so maybe you try a foot in the sane parts of each camp. in the spirit, but not necessarily the direct action, of one of those people that says they’re socially liberal but fiscally conservative — there are a fair amount of people who actually fit that bill down to their core tenets, but most of the people who say that are just trying to achieve chic by not being labeled as a party hack. and well hell, the ideologues that lead to the “fiscally conservative” camp are the same bozos happily responsible for wasting money on the dumbest shit: wars, prisons and drugs. so who in their sane fucking mind would line up with them on that paradox?

it’s all fucking madness.

within the last year, bolton’s mustache used rhetoric reminiscent of the axis of evil pitch — his branded “troika of tyranny”. as if that stood a real test of time. it’s striking that type of speech wasn’t more alarming to a bigger portion of the masses. i was YOUNG when bush dropped “axis” in 2002. how could someone who’s in, say, their 40’s, shake off that “troika” thing and not be terrified by the repetitive prospect?

it’s enough to make you wanna comatose. which is what most of the population is doing. either by blind attachment or blind detachment or junk food or tv or prozac. all involved looking for a fix. just a nation of junkies scrounging for the quench and the light switch. turn it all off.

it’s enough to make us all flip. to make us go truly collectively crazy.

— -

if you touch me, well i just think i’ll scream
‘cuz it’s been so long since someone challenged me
and made me think about the way things are
made me think, about the way they could be” — my morning jacket

— -

the biggest lie told in the age of trump might not actually even be told by trump or his supporters. it might be told by his opponents. the ones acting like this is a new turn in americanism. a whole new brand of thinking. a whole new america. this is not the creation of a psychosis but the revealing of one previously laying dormant — like one triggered by the ‘bad trip’.

guts and grits and pie and baseball. none of those are the most common shared characteristic of the american people. that title goes to sheer paranoia. paranoia of the other. paranoia of the danger. paranoia of the unknown. oh no, wear a helmet! it leads to a tighter grip holding onto anything that can help a person keep it all straight. religion. or a denial of science. anything to convince the collective self that the dangers aren’t actually unknown and we are all just fine. it’s why we have a striking number of holdouts on the whole climate science thing compared to other developed nations and also a high percentage of college educated people still gripping to the god thing to save them compared to our european counterparts.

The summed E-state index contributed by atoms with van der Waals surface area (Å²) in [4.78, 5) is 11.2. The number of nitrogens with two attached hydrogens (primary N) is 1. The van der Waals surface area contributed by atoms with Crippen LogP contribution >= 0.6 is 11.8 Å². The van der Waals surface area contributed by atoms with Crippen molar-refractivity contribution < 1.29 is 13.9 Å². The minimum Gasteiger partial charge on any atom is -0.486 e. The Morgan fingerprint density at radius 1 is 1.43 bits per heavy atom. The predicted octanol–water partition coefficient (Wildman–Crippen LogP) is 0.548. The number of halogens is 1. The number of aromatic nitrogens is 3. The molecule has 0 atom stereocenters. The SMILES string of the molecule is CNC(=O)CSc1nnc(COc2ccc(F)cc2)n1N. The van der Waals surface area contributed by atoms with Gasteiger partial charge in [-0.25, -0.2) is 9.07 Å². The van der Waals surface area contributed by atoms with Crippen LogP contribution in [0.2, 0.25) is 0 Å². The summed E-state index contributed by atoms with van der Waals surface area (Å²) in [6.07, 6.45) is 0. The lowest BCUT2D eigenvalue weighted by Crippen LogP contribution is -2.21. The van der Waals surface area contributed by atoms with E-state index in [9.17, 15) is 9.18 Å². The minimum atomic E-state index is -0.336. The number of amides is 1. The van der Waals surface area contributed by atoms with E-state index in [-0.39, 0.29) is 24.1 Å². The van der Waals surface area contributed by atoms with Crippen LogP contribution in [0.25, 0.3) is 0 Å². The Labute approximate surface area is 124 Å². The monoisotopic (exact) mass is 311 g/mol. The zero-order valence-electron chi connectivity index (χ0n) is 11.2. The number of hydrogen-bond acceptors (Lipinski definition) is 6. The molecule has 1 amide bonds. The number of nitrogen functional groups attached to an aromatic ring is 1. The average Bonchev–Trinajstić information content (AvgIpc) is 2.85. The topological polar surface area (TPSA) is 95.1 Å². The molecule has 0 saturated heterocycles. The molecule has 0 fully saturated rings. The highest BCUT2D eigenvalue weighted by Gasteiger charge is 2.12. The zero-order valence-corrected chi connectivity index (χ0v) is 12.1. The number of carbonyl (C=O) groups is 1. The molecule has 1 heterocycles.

some people in the 60’s probably thought they were living through a bad cultural acid trip. it’s hard to imagine a horror more extreme than the illegal vietnam war or a chaos more aptly described as the destruction of liberal democracy than the 1968 democratic convention in chicago. and some of the more conservatively minded people of the time probably thought it was a bad trip because of the loss of morality by way of premarital sex and a drug use that they misunderstood and were terrified by.

but the 60’s also gave us great rock’n’roll and the equal pay act and the civil rights act and the anti-war movement that mobilized at least enough people to play a part in convincing congress to end the vietnam conflict — the degree to which the antiwar movement was “successful” is definitely not to be too highly celebrated, but it could have been worse. what are the redeeming qualities now? what answer will our culture have for this round of shit storm?

it doesn’t seem promising. we’re lost in our own trip. we can’t even see through the fog. the fringe is making death threats. to make it even worse we’re petulant and cowardly. a bunch of people too lazy to resist being misled and too caught up in frantic activity to even realize we’re lost. being rattled into anarchy and an affinity for flashy lights and anything to divert attention. a nation that has forever teetered on the edge of psychosis since its inception now goes over the edge and forgets where home base is. maybe for good.

— -

This may be the year when we finally come face to face with ourselves, finally just lay back and say it — that we are really just a nation of 220 million used-car salesmen with all the money we need to buy guns, and no qualms at all about killing anybody else in the world who tries to make us uncomfortable. . . Jesus! Where will it end? How low do you have to stoop in this country to be president?” — HST 1972

find a ninth path. this is water.